Tinney said Surrey does “lots and lots at the district around discrimination, multiculturalism and inclusion,” but the message now needs to be focussed on anti-racism.

One way to achieve this in the 2020-21 school year could be by hosting open forums that “create a safe vessel for people to come and tell their stories,” as suggested through the Truth and Reconciliation Commission.

“What I don’t want to do is say, ‘Gee, this has happened. It’s huge. It’s super important and here’s a three-point action plan to address it.’ It’s way bigger than that.”



lauren.collins@surreynowleader.com

Like us on Facebook Follow us on Instagram and follow Lauren on Twitter

racismSurrey

Get local stories you won't find anywhere else right to your inbox.
Sign up here

Just Posted

(File photo)
PQB crime report: Vandals strike in Parksville, prowler lurks in Nanoose Bay

Oceanside RCMP receive 276 complaints in one-week period

The intersection of Despard Avenue and Moilliet Street, where a child was struck and injured in November 2020. (Mandy Moraes photo)
High-traffic Parksville intersection to get temporary 4-way stop

City staff to monitor effectiveness of traffic-calming measure at Despard and Moilliet

Vancouver resident Beryl Pye was witness to a “concerning,” spontaneous dance party that spread throughout social groups at Kitsilano Beach on April 16. (Screen grab/Beryl Pye)
VIDEO: Dance party erupts at Vancouver’s Kitsilano Beach to the dismay of onlookers

‘It was a complete disregard for current COVID-19 public health orders,’ says Vancouver resident Beryl Pye

A syringe is loaded with COVID-19 vaccine at a vaccination clinic run by Vancouver Coastal Health, in Richmond, B.C., Saturday, April 10, 2021. THE CANADIAN PRESS/Jonathan Hayward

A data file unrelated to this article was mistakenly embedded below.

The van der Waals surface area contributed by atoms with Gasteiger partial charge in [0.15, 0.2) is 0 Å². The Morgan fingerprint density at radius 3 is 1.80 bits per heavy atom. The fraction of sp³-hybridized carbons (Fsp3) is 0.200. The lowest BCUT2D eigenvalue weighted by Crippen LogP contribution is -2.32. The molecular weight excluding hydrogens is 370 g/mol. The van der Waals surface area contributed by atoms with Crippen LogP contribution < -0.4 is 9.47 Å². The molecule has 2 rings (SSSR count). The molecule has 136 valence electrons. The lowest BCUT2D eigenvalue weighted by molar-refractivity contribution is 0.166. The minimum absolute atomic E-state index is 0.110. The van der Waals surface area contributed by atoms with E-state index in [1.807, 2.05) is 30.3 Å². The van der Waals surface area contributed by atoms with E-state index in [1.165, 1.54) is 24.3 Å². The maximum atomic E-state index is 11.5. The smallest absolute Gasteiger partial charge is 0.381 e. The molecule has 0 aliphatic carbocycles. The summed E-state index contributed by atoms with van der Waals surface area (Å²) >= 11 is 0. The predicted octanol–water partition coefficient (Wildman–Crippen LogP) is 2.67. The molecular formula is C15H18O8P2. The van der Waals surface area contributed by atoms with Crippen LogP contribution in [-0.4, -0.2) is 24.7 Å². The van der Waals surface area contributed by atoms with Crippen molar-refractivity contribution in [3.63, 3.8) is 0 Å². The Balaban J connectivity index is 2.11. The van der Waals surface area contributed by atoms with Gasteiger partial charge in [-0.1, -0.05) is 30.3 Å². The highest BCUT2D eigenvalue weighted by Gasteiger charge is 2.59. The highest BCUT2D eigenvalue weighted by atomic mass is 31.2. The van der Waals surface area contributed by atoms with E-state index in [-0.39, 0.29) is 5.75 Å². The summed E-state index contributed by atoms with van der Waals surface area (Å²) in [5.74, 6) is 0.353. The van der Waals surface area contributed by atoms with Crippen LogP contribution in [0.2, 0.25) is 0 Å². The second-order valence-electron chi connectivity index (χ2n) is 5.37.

B.C. to open up COVID vaccine registration to all B.C. residents 18+ in April

Registration does not equate to being able to book an appointment

(Black Press file photo).
Multiple stabbings at Vancouver Island bush party

Three youths hospitalized after an assault in Comox

Selina Robinson is shown in Coquitlam, B.C., on Friday November 17, 2017. British Columbia’s finance minister says her professional training as a family therapist helped her develop the New Democrat government’s first budget during the COVID-19 pandemic, which she will table Tuesday. THE CANADIAN PRESS/Darryl Dyck
B.C. finance minister to table historic pandemic-challenged deficit budget

Budget aims to take care of people during pandemic while preparing for post-COVID-19 recovery, Robinson said

Each spring, the Okanagan Fest-of-Ale is held in Penticton. This year, as a result of the COVID-19 pandemic, the festival will not be held. However, beer is still available. How much do you know about this beverage? (pxfuel.com)
QUIZ: How much do you really know about beer?

Put your knowledge to the test with this short quiz

Pat Kauwell, a semi-retired construction manager, lives in his fifth-wheel trailer on Maxey Road because that’s what he can afford on his pension, but a Regional District of Nanaimo bylaw prohibits using RVs as permanent dwellings, leaving Kauwell and others like him with few affordable housing options. (Chris Bush/News Bulletin)
Housing crunch or not, it’s illegal to live in an RV in Nanaimo

Regional District of Nanaimo bylaw forcing pensioner to move RV he calls home off private farm land

Lord Tweedsmuir’s Tremmel States-Jones jumps a player and the goal line to score a touchdown against the Kelowna Owls in 2019. The face of high school football, along with a majority of other high school sports, could significantly change if a new governance proposal is passed at the B.C. School Sports AGM May 1. (Malin Jordan)
Power struggle: New governance model proposed for B.C. high school sports

Most commissions are against the new model, but B.C. School Sports (BCSS) and its board is in favour

The B.C. Centre for Disease Control has listed Harbour Air and Air Canada flights to and from Nanaimo, from April 3, 4 and 12, on its list of flights with COVID-19. (News Bulletin file)
COVID-19 cases reported for Nanaimo flights, says disease control centre

Nanaimo flights for April 3, 4 and 12 listed on BCCDC’s list of flights with COVID-19

A motorcycle instructor going through a traffic cone course. (Photo courtesy of BC Traffic Services)
B.C. Traffic Services reminds drivers to share the road with motorcyclists

36 riders are killed in 2,400 crashes involving motorcycles on B.C. roads every year

Most Read